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The 12 most ridiculous and infuriating reasons people called the cops this year



BBQ Becky

  • People consistently called the police for frivolous reasons this year.
  • Often, the calls were racially motivated and there were several examples of white people calling the cops on black people for no clear reason. 
  • These events have gone viral lately now that virtually everyone has a camera on their phone.

One of America’s most consistent pastimes seems to be calling the police on each other no good reason whatsoever. This year was no exception.

In almost every case, the unwarranted police calls appeared to be racially motivated. This year there were an enormous number of incidents where white people call the police on black people while doing everyday things, like sitting in a Starbucks, barbecuing in a public park, or trying to enter their apartment building.

These police calls were all the more noteworthy given the charged history of exchanges between law enforcement and the black community. In March, for example, Stephon Clark, an unarmed 22-year-old black man in California, was shot six times in the back by local police. The deaths of Phliando Castile, Eric Garner, and Michael Brown became critical touchpoints for the Black Lives Matter activist movement 

In many cases, there have been conflicting accounts about these kinds of incidents. But the rise of smartphones with cameras and social media means that a lot of these incidents are now captured on video — and those videos often go viral.

Here are the 13 dumbest reasons people have called the police in 2018.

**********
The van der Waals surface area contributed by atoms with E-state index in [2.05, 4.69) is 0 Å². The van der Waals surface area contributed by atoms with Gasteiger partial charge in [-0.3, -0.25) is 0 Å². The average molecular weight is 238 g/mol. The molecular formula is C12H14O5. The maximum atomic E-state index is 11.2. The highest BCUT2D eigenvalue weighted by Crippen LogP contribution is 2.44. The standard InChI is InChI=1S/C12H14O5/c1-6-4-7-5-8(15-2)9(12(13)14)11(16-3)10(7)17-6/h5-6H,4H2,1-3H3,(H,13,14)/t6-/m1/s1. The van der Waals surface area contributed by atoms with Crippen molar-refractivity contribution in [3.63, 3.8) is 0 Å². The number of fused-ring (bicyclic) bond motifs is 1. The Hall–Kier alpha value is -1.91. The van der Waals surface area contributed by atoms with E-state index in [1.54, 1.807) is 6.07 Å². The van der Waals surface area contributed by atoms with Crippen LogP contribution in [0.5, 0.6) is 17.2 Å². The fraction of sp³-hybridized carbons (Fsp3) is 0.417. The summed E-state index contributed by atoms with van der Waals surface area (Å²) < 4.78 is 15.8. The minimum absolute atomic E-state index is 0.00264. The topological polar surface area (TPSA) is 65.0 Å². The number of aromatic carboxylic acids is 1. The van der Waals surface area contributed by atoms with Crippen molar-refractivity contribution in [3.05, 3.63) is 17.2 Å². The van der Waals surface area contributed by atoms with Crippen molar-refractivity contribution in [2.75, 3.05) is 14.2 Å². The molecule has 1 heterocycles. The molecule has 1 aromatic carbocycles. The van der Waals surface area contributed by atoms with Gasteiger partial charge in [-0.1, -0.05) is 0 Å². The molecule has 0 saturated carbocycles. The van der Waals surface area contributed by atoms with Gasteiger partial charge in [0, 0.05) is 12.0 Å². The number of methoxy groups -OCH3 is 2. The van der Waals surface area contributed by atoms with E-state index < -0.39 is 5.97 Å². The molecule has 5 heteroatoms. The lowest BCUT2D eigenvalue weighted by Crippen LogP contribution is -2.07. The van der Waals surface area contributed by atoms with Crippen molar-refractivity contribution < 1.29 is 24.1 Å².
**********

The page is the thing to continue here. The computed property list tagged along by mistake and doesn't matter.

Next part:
A professor asked police to escort a student out for putting her feet on a chair.

In November, University of Texas at San Antonio anatomy professor Anita Moss, who is white, called the police when one of her students, who is black, put her feet up on the chair in front of her.

Police complied and took the student out, according to video footage of the incident taken by another student. UTSA later suspended Moss and is investigating the incident.

A Dunkin’ Donuts worker called police on a family speaking Somali.

At a Dunkin’ Donuts in Portland, Maine, in October, a worker told Hamdia Ahmed and her family to “stop yelling” when they spoke Somali to each other.

“We were speaking in our native language before we even spoke through the microphone to place our order. Out of nowhere, the shift manager screamed at us and said, ‘Stop yelling, leave or I’m calling the cops,'” Ahmed wrote on Facebook. “I was surprised to hear this because we weren’t even doing anything. The shift manager told us to leave and she was calling the police. She also refused to take our order.”

The worker called police, who spoke to Ahmed and her family. They initially issued a “no-trespass” order forbidding her from returning to the store for a year, but rescinded it a few days later after sitting down with her and Dave DaRosa, the owner of the Dunkin’ Donuts franchise.

Local police officials and DaRosa apologized over the episode.

“Golfcart Gail” called police on a black man cheering his son at a soccer game.

In October, a woman in Florida — dubbed by the internet “Golfcart Gail” — reportedly called the police when Gerald Jones, a father watching his son’s soccer game, yelled to his son.The incident went viral when another parent at the game wrote about it on Facebook.

“Shame on you Golfcart Gail for what you did to this man and to the children who had to see this,” the witnessing parent wrote. “Can you imagine how afraid his child must have been to see this happening?!”

Police spoke to both Jones and the woman who called the police, and left without making any arrests, according to video footage of the incident.

“I don’t have any reason to detain you,” a police officer told the father.


See the rest of the story at Business Insider

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